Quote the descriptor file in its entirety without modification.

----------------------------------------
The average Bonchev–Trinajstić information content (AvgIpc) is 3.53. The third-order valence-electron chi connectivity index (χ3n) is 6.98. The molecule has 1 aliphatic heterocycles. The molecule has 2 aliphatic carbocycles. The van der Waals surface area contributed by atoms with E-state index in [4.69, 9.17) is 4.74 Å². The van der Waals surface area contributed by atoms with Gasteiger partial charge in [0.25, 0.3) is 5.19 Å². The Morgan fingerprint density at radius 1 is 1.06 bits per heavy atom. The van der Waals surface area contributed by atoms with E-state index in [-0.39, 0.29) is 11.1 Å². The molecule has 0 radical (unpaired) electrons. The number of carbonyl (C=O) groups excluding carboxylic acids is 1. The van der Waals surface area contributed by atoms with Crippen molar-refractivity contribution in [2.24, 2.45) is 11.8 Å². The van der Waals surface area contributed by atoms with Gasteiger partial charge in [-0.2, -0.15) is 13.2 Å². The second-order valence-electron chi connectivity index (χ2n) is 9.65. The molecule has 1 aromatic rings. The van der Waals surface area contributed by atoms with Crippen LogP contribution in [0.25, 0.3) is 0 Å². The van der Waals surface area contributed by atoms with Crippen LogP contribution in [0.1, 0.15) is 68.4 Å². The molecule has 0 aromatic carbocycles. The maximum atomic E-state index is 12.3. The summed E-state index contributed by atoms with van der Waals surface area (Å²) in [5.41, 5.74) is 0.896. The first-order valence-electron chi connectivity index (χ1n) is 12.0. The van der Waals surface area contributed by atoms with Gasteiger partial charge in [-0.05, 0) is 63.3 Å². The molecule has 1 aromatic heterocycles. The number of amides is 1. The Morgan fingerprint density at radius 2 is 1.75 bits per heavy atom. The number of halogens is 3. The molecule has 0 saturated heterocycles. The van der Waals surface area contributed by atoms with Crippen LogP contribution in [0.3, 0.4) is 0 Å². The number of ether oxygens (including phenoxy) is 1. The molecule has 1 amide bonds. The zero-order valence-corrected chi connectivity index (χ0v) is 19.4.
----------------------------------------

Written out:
The average Bonchev–Trinajstić information content (AvgIpc) is 3.53. The third-order valence-electron chi connectivity index (χ3n) is 6.98. The molecule has 1 aliphatic heterocycles. The molecule has 2 aliphatic carbocycles. The van der Waals surface area contributed by atoms with E-state index in [4.69, 9.17) is 4.74 Å². The van der Waals surface area contributed by atoms with Gasteiger partial charge in [0.25, 0.3) is 5.19 Å². The Morgan fingerprint density at radius 1 is 1.06 bits per heavy atom. The van der Waals surface area contributed by atoms with E-state index in [-0.39, 0.29) is 11.1 Å². The molecule has 0 radical (unpaired) electrons. The number of carbonyl (C=O) groups excluding carboxylic acids is 1. The van der Waals surface area contributed by atoms with Crippen molar-refractivity contribution in [2.24, 2.45) is 11.8 Å². The van der Waals surface area contributed by atoms with Gasteiger partial charge in [-0.2, -0.15) is 13.2 Å². The second-order valence-electron chi connectivity index (χ2n) is 9.65. The molecule has 1 aromatic rings. The van der Waals surface area contributed by atoms with Crippen LogP contribution in [0.25, 0.3) is 0 Å². The van der Waals surface area contributed by atoms with Crippen LogP contribution in [0.1, 0.15) is 68.4 Å². The molecule has 0 aromatic carbocycles. The maximum atomic E-state index is 12.3. The summed E-state index contributed by atoms with van der Waals surface area (Å²) in [5.41, 5.74) is 0.896. The first-order valence-electron chi connectivity index (χ1n) is 12.0. The van der Waals surface area contributed by atoms with Gasteiger partial charge in [-0.05, 0) is 63.3 Å². The molecule has 1 aromatic heterocycles. The number of amides is 1. The Morgan fingerprint density at radius 2 is 1.75 bits per heavy atom. The number of halogens is 3. The molecule has 0 saturated heterocycles. The van der Waals surface area contributed by atoms with Crippen LogP contribution in [0.3, 0.4) is 0 Å². The number of ether oxygens (including phenoxy) is 1. The molecule has 1 amide bonds. The zero-order valence-corrected chi connectivity index (χ0v) is 19.4.